In the elation of recent victories, it is often easy to forget that the cannabis reform movement still has a long way to go. Many states retain punitive possession laws; many officials continue to speak out against reform. Most importantly, many Americans still hold fast to outdated notions of what they were told was a dangerous drug. When recalling that all of us in the movement are ambassadors to win over the still-unconvinced, it’s important to remember that many Americans get deeply offended by the smell and even the sight of cannabis smoke.
So with that responsibility in mind, let’s map out appropriate guidelines for lighting up outside of your own home:
- To begin, if you read a sign that says “NO SMOKING,” trust that it means what it says. No smoking of any kind, not pot, not medicine, probably not even vaporizing. Although smokeless electronic cigarettes and filter accessories can camouflage your medicine, being mindful of where you tread may save embarrassment and prevent attracting unwanted attention.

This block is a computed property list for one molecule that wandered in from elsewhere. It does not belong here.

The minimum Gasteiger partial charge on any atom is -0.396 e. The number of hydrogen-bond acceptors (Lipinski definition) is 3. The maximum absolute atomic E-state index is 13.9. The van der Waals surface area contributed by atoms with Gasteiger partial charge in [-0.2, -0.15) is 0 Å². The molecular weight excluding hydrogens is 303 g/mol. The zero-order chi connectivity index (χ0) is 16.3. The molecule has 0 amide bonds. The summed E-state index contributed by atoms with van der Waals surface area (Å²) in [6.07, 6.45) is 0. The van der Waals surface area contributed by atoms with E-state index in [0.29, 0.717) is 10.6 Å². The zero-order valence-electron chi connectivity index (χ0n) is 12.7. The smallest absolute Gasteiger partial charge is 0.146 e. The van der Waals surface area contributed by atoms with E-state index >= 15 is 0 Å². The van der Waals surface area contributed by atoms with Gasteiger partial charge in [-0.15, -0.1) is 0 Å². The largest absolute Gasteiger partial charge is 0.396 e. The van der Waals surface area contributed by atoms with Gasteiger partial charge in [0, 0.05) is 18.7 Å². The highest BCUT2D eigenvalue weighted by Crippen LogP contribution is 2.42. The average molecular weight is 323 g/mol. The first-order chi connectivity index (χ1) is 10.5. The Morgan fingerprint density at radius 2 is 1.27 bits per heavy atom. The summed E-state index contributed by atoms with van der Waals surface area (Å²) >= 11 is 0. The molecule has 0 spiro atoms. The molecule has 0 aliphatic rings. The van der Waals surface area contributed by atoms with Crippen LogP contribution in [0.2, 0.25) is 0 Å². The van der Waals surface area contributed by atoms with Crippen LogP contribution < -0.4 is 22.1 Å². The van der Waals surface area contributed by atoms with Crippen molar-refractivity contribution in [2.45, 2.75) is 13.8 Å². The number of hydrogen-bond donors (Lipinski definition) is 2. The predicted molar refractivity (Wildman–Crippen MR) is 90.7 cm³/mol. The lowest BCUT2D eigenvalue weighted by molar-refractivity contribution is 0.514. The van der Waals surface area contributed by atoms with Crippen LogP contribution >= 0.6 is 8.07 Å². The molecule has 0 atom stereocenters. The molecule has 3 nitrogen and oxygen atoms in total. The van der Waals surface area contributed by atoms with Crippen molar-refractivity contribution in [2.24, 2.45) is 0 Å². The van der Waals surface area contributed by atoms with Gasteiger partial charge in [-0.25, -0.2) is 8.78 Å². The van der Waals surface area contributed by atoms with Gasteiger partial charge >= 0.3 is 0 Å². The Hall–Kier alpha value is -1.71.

- If you are at a party and no one else is lighting up, presume to ask first, even if you plan to use the balcony. If you play the medicine card, use it considerately. Ask your host where she or he feels is fitting to take in a toke.
- If your condition simply won’t allow you to go out without medicating, seek alternate delivery methods when possible. Edibles and tinctures can be a great way to manage symptoms, if precisely timed and measured before going out. Patients who need a more rapid onset may use portable vaporizers, which cut way down on secondhand smells and can be practically odor-free when used in combination with a personal air filter.
Following these simple guidelines when leaving the home will ensure that we represent the cannabis community in a way that we want to be depicted: as responsible, considerate citizens. This will lead not only to more victories at the ballot box and in the hearts and minds of our neighbors, but also encourage everyone else to inject more civility into public life. And that is a worthy goal unto itself.
By Valerie Leveroni Corral, founder of the Wo/Men’s Alliance for Medical Marijuana
How do you try to represent the cannabis industry responsibly? Tell us below.